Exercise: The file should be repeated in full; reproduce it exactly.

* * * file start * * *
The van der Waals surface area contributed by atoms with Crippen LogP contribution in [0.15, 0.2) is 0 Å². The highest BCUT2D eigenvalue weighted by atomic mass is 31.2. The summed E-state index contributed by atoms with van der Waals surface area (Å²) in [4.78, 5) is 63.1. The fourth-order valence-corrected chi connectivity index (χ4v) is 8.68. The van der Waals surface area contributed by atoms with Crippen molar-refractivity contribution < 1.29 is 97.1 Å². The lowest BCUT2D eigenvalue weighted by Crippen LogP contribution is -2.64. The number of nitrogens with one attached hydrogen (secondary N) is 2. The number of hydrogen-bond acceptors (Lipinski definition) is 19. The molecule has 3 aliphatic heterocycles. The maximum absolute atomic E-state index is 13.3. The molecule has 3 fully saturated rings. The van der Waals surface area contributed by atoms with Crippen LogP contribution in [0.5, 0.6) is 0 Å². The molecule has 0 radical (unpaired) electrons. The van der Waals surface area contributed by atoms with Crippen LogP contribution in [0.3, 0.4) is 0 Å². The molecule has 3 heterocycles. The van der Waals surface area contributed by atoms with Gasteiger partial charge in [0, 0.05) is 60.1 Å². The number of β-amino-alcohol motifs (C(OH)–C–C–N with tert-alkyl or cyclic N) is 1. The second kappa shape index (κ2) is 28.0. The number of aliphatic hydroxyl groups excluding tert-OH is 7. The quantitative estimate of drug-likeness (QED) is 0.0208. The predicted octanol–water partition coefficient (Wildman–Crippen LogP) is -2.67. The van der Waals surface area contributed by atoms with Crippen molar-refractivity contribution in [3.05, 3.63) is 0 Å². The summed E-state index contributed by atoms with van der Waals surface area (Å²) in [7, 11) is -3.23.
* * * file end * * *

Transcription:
The van der Waals surface area contributed by atoms with Crippen LogP contribution in [0.15, 0.2) is 0 Å². The highest BCUT2D eigenvalue weighted by atomic mass is 31.2. The summed E-state index contributed by atoms with van der Waals surface area (Å²) in [4.78, 5) is 63.1. The fourth-order valence-corrected chi connectivity index (χ4v) is 8.68. The van der Waals surface area contributed by atoms with Crippen molar-refractivity contribution < 1.29 is 97.1 Å². The lowest BCUT2D eigenvalue weighted by Crippen LogP contribution is -2.64. The number of nitrogens with one attached hydrogen (secondary N) is 2. The number of hydrogen-bond acceptors (Lipinski definition) is 19. The molecule has 3 aliphatic heterocycles. The maximum absolute atomic E-state index is 13.3. The molecule has 3 fully saturated rings. The van der Waals surface area contributed by atoms with Crippen LogP contribution in [0.5, 0.6) is 0 Å². The molecule has 0 radical (unpaired) electrons. The van der Waals surface area contributed by atoms with Crippen LogP contribution in [0.3, 0.4) is 0 Å². The molecule has 3 heterocycles. The van der Waals surface area contributed by atoms with Gasteiger partial charge in [0, 0.05) is 60.1 Å². The number of β-amino-alcohol motifs (C(OH)–C–C–N with tert-alkyl or cyclic N) is 1. The second kappa shape index (κ2) is 28.0. The number of aliphatic hydroxyl groups excluding tert-OH is 7. The quantitative estimate of drug-likeness (QED) is 0.0208. The predicted octanol–water partition coefficient (Wildman–Crippen LogP) is -2.67. The van der Waals surface area contributed by atoms with Crippen molar-refractivity contribution in [3.05, 3.63) is 0 Å². The summed E-state index contributed by atoms with van der Waals surface area (Å²) in [7, 11) is -3.23.